2Experimental methods2.1Samples preparation

Industrial SiC powder (purity is higher than 99%, average size is 3.31 μm, which is measured by a laser particles analysis) was used as the raw material. Besides, the magnesium alloy powder (average size is 86.4 μm) was used as sintering additive. The mass fraction of magnesium additive is 8%. In order to synthesize the final samples, silicon carbide and magnesium alloy powder were weighted by electronic balance and mixed by a three-dimensional mixing machine for 2 h. After mixing, the powders were cold compacted into a cylindrical graphite mold with 90 mm in diameter and 30 mm in thickness. Sintering stage was carried out in hot pressure sintering furnace. Schematic diagram of experimental procedures is shown in Fig. 1a. The heating profile consisted of the heating rate 15 °C/min from room temperature to 1000 °C followed by the heating rate 10 °C/min from 1000 °C to the maximum temperature, as shown in Fig. 1b. Sintering was performed at 1300 °C for 2 and 4 h with pressure of 50 MPa under pure flowing argon atmosphere and freely cooled down to ambient temperature.

Fig. 1.

Schematic diagrams showing (a) preparation technology and (b) heating schedules.

2.2Characterization2.2.1Phase compositions, microstructures and pore characteristics

The phase compositions were characterized using a Ultima-IV XRD analysis with Cu target between 30° and 80° at a 0.02°/s step at 35 kV/40 mA. And the fraction of phases were calculated according to the Internal Standard method [15]. Microstructure of ceramics, distribution of pores and chemical compositions were characterized by using the LEO1450 SEM with energy dispersive spectrometer (EDS) attachment. Selected area electron diffraction (SAED) was conducted under FEI Tecnai F30 G2 transmission electronic microscopy (TEM). High resolution transmission electron microscopy (HRTEM) and bright field images were used to observe the boundaries between SiC and Mg.

2.2.2Relative density

Bulk density of ceramics were measured by the Archimedes’ principle and calculated based on Eq. (1).

where Db is bulk density (g/cm3) of the tested sample, m1 is the mass of the dried sample in air (g), d is the density of water (1.00 g/cm3), m2 is the mass of the sample in water (g), m3 is the mass of the sample with free bubbles on the surface (g) [1]. The relative density of each specimen was calculated as the quotient of bulk density to theoretical density (TD = 3.08 g/cm3).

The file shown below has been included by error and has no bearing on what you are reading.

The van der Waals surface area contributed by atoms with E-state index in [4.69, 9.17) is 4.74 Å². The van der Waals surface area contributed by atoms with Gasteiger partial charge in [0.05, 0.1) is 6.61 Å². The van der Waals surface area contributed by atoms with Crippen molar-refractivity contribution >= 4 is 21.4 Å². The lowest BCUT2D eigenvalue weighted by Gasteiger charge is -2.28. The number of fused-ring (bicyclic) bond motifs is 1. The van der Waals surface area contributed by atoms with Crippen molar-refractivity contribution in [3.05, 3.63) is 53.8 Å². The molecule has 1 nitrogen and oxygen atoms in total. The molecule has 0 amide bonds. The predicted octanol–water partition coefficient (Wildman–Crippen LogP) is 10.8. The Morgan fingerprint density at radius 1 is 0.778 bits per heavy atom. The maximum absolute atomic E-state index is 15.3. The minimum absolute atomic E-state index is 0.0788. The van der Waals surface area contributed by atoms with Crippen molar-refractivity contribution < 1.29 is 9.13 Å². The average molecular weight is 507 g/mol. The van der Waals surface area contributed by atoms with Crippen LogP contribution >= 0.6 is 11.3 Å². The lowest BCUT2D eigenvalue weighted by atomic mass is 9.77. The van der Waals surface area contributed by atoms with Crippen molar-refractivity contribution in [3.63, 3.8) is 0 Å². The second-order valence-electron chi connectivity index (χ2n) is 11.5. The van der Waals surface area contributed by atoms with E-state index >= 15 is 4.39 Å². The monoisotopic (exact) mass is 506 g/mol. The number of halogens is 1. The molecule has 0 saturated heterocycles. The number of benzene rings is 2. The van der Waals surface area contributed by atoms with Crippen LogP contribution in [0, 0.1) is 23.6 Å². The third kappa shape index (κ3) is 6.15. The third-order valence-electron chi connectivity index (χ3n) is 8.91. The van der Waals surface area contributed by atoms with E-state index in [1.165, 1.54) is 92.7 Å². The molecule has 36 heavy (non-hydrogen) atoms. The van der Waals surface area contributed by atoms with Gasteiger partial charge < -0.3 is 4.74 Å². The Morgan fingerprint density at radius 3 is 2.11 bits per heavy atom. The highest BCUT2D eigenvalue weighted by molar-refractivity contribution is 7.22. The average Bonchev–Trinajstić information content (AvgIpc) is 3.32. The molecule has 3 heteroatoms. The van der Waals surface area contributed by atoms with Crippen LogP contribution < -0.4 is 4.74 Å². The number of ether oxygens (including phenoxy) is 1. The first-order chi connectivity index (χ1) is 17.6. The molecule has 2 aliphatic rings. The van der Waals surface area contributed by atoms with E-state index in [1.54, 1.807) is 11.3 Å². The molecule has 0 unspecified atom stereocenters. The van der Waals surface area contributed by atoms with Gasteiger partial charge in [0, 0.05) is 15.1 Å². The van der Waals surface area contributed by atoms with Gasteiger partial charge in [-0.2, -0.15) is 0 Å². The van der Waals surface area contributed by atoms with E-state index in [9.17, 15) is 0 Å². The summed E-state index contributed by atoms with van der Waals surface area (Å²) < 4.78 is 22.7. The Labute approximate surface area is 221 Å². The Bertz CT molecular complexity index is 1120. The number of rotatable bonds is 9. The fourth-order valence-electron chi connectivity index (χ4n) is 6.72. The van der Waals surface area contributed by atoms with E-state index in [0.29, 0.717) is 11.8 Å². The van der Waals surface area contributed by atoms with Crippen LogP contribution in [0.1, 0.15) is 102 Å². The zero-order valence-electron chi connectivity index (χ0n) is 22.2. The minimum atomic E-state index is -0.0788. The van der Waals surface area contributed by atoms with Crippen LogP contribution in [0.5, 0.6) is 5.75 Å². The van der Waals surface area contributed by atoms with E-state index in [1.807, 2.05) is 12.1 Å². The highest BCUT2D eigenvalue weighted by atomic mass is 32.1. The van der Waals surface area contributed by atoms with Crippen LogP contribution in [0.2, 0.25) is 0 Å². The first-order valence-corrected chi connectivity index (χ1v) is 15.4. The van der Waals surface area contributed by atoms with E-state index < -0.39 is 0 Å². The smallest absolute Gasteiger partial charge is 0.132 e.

2.2.3Mechanical properties

Hardness and elasticity modulus were tested by using nano indenter (NanoIndenter XP). Flexural strength was measured on rectangular bars (3 mm × 4 mm × 30 mm) by using a three-point bend fixture with a span of 20 mm at room temperature. The crosshead speed was 0.5 mm/min. Fracture toughness was measured on single-edge notched beam (SENB) specimens (3 mm × 4 mm × 20 mm) using a three-point bend fixture with a span of 16 mm at room temperature. The notch was made with 1.5 mm in depth and 0.2 mm in width. The crosshead speed was 0.05 mm/min. Five measurement runs were carried out to determine the average value of every properties.

3Results3.1Relative density, pore characteristics and microstructures

Fig. 2 presents the relative density, pore distribution and microstructure of the samples. As can be seen from Fig. 2a, relative density of the samples decreases from 92.76% to 75.02%. The change of relative density can also be verified by the micrographs. The sample sintered 2 h appears only a small number of equiaxed pores on the surface and the pores distribute uniformly (Fig. 2b). On the contrary, the sample sintered 6 h has significantly more pores than that of sintered 2 h and a large number of open pores can be observed. Fig. 2d and e represent microstructure of sintered samples respectively. The pore sizes of sintered 2 h sample are ranging from a few tenths to two micron, which are much smaller than the particle sizes (Fig. 2d). The pore sizes of sintered 6 h sample are around 3 μm, almost equal to the particle sizes (Fig. 2e).